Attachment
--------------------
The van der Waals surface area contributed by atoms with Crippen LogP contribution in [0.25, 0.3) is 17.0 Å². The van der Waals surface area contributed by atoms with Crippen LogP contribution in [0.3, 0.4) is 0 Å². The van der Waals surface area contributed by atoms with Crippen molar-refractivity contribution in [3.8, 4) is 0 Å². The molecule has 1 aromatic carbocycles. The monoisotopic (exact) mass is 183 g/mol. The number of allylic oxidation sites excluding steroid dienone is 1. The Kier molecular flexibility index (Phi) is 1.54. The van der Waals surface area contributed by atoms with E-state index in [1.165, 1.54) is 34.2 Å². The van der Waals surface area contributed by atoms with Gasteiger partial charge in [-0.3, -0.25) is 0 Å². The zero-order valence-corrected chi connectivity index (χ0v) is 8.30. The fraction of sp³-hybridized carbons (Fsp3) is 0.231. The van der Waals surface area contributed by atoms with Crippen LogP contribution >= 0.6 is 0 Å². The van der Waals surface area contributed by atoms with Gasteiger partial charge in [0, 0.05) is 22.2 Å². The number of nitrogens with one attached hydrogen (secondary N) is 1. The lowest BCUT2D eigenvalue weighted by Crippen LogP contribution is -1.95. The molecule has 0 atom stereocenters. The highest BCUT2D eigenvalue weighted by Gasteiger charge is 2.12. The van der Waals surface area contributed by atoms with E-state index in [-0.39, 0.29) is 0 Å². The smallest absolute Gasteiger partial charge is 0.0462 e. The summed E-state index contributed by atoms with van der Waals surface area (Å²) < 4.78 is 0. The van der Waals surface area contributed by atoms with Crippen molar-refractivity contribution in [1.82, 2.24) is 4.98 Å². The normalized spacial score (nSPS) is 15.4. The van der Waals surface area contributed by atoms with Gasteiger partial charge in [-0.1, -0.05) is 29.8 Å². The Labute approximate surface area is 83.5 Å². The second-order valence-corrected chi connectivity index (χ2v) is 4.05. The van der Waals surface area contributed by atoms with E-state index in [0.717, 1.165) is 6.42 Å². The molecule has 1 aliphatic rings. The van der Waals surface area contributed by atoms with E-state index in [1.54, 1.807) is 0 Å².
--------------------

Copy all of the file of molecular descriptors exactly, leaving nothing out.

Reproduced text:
The van der Waals surface area contributed by atoms with Crippen LogP contribution in [0.25, 0.3) is 17.0 Å². The van der Waals surface area contributed by atoms with Crippen LogP contribution in [0.3, 0.4) is 0 Å². The van der Waals surface area contributed by atoms with Crippen molar-refractivity contribution in [3.8, 4) is 0 Å². The molecule has 1 aromatic carbocycles. The monoisotopic (exact) mass is 183 g/mol. The number of allylic oxidation sites excluding steroid dienone is 1. The Kier molecular flexibility index (Phi) is 1.54. The van der Waals surface area contributed by atoms with E-state index in [1.165, 1.54) is 34.2 Å². The van der Waals surface area contributed by atoms with Gasteiger partial charge in [-0.3, -0.25) is 0 Å². The zero-order valence-corrected chi connectivity index (χ0v) is 8.30. The fraction of sp³-hybridized carbons (Fsp3) is 0.231. The van der Waals surface area contributed by atoms with Crippen LogP contribution >= 0.6 is 0 Å². The van der Waals surface area contributed by atoms with Gasteiger partial charge in [0, 0.05) is 22.2 Å². The number of nitrogens with one attached hydrogen (secondary N) is 1. The lowest BCUT2D eigenvalue weighted by Crippen LogP contribution is -1.95. The molecule has 0 atom stereocenters. The highest BCUT2D eigenvalue weighted by Gasteiger charge is 2.12. The van der Waals surface area contributed by atoms with E-state index in [-0.39, 0.29) is 0 Å². The smallest absolute Gasteiger partial charge is 0.0462 e. The summed E-state index contributed by atoms with van der Waals surface area (Å²) < 4.78 is 0. The van der Waals surface area contributed by atoms with Crippen molar-refractivity contribution in [1.82, 2.24) is 4.98 Å². The normalized spacial score (nSPS) is 15.4. The van der Waals surface area contributed by atoms with Gasteiger partial charge in [-0.1, -0.05) is 29.8 Å². The Labute approximate surface area is 83.5 Å². The second-order valence-corrected chi connectivity index (χ2v) is 4.05. The van der Waals surface area contributed by atoms with E-state index in [0.717, 1.165) is 6.42 Å². The molecule has 1 aliphatic rings. The van der Waals surface area contributed by atoms with E-state index in [1.54, 1.807) is 0 Å².